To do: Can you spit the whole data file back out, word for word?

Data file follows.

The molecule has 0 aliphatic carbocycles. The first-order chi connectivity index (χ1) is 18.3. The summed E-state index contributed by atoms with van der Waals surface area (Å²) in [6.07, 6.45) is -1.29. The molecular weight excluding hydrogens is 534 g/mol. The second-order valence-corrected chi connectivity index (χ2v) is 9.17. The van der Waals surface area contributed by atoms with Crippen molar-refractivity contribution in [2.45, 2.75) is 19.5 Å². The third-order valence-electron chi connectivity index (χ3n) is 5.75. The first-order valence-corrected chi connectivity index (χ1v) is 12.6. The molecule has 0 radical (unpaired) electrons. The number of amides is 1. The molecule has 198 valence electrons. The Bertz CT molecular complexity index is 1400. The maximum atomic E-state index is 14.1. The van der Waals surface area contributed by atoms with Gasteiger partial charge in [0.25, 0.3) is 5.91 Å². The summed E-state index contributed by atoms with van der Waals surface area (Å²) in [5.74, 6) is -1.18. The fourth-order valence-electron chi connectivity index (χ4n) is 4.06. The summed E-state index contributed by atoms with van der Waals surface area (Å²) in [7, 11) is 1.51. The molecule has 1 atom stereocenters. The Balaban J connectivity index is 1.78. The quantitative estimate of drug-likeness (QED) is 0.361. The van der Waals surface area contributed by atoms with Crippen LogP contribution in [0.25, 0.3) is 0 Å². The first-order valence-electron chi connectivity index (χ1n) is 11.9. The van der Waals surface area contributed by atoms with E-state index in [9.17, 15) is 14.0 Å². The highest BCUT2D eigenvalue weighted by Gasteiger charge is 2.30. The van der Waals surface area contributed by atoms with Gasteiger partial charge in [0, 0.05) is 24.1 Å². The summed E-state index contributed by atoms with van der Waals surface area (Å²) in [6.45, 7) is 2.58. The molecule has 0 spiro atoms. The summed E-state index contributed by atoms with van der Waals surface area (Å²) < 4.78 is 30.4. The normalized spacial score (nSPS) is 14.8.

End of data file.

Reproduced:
The molecule has 0 aliphatic carbocycles. The first-order chi connectivity index (χ1) is 18.3. The summed E-state index contributed by atoms with van der Waals surface area (Å²) in [6.07, 6.45) is -1.29. The molecular weight excluding hydrogens is 534 g/mol. The second-order valence-corrected chi connectivity index (χ2v) is 9.17. The van der Waals surface area contributed by atoms with Crippen molar-refractivity contribution in [2.45, 2.75) is 19.5 Å². The third-order valence-electron chi connectivity index (χ3n) is 5.75. The first-order valence-corrected chi connectivity index (χ1v) is 12.6. The molecule has 0 radical (unpaired) electrons. The number of amides is 1. The molecule has 198 valence electrons. The Bertz CT molecular complexity index is 1400. The maximum atomic E-state index is 14.1. The van der Waals surface area contributed by atoms with Gasteiger partial charge in [0.25, 0.3) is 5.91 Å². The summed E-state index contributed by atoms with van der Waals surface area (Å²) in [5.74, 6) is -1.18. The fourth-order valence-electron chi connectivity index (χ4n) is 4.06. The summed E-state index contributed by atoms with van der Waals surface area (Å²) in [7, 11) is 1.51. The molecule has 1 atom stereocenters. The Balaban J connectivity index is 1.78. The quantitative estimate of drug-likeness (QED) is 0.361. The van der Waals surface area contributed by atoms with Crippen LogP contribution in [0.25, 0.3) is 0 Å². The first-order valence-electron chi connectivity index (χ1n) is 11.9. The van der Waals surface area contributed by atoms with E-state index in [9.17, 15) is 14.0 Å². The highest BCUT2D eigenvalue weighted by Gasteiger charge is 2.30. The van der Waals surface area contributed by atoms with Gasteiger partial charge in [0, 0.05) is 24.1 Å². The summed E-state index contributed by atoms with van der Waals surface area (Å²) in [6.45, 7) is 2.58. The molecule has 0 spiro atoms. The summed E-state index contributed by atoms with van der Waals surface area (Å²) < 4.78 is 30.4. The normalized spacial score (nSPS) is 14.8.